To anyone closely watching the recent City Council elections, a small set of races took an interesting turn in the summer. The Independence Party of New York, typically something of a passive player in city politics, suddenly became actively involved in outer-borough contests, pushing hard for four or five candidates in the Democratic primary that had opponents supported by the labor-backed Working Families Party. An expensive operation developed: mailings, many of them negative, went out in bundles from the party; boots hit the streets to rally voters.
Behind the curtain of the new initiative, in which most of the hardest-fought races ended in Independence Party losses: the city’s real estate industry. All told, more than $500,000 was poured into the effort from real estate, according to an executive involved. (About $145,000 of that has been publicly reported thus far; new campaign filings are due in January.)
The Independence Party offensive came as the industry, long a dominant player in the halls of Albany and City Hall, is grasping to maintain a powerful presence politically. The State Senate Republicans, on whom the industry had relied for years, have lost control of the chamber; new campaign finance rules substantially limit donations in city races; and the liberal Working Families Party (WFP) has established itself as a major political driver at the city and state levels, alarming those in real estate and business.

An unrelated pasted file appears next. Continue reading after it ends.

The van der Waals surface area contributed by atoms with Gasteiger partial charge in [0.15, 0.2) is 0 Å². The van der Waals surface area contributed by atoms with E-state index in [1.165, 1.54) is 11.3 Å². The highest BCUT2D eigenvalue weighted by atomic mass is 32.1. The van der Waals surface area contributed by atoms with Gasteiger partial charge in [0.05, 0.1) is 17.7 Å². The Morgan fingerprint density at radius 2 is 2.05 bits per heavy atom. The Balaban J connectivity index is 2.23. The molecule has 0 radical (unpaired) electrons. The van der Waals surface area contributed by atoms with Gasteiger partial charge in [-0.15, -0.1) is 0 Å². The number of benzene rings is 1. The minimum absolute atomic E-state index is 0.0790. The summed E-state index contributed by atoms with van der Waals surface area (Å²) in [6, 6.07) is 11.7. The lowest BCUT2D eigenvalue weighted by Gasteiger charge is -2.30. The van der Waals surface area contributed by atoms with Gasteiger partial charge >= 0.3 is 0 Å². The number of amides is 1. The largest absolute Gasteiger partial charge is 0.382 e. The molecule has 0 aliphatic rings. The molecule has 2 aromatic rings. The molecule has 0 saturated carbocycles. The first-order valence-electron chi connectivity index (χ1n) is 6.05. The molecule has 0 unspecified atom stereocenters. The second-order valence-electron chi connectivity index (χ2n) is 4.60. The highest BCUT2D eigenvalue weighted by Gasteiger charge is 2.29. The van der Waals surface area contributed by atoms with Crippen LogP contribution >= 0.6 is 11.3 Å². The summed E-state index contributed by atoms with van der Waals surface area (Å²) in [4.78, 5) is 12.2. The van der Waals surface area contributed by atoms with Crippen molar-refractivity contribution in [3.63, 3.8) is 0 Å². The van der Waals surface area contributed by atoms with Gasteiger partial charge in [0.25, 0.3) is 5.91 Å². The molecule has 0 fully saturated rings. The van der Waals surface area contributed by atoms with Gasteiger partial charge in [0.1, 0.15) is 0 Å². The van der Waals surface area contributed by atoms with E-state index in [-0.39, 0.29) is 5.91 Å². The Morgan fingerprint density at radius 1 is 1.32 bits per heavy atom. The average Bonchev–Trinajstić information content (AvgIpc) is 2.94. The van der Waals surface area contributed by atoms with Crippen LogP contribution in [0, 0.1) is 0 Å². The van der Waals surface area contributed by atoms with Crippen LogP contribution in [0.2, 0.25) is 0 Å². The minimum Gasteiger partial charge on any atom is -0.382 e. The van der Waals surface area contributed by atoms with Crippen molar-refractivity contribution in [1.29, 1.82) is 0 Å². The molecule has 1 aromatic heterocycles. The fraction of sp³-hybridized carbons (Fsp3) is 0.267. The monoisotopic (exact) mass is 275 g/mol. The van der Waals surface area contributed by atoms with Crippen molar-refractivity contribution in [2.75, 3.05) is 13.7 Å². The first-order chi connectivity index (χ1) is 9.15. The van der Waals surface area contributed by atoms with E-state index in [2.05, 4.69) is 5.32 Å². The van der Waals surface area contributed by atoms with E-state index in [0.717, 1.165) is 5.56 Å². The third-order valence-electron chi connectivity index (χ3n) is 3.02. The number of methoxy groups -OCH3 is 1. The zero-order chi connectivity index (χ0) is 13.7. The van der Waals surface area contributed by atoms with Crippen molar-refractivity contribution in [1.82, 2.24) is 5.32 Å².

After the fall’s trial run, the industry—led by its main advocacy group, the Real Estate Board of New York—is expecting to expand its efforts in 2010, according to numerous executives involved with and informed of the effort. A greater partnership is being formed with the Independence Party, using it as a vehicle to create a ground organization to rival the WFP and elect candidates who support the real estate industry’s key issues: containing spending, fighting off new taxes and blocking a significant expansion of rent regulations.
“Like any family or any business, we have to spend within our means, and I think that is a message that will be accepted by a hell of a lot of voters out there,” said Steven Spinola, REBNY’s president since the 1980s. Mr. Spinola has led the effort with his deputy, John Doyle, coordinating intensely with Independence Party leaders in recent months.
Leaders of the WFP laugh off the effort, suggesting that a party built on contributions from landlords—who, as a group, are widely unpopular with voters—will fall flat in its attempts to become a viable adversary.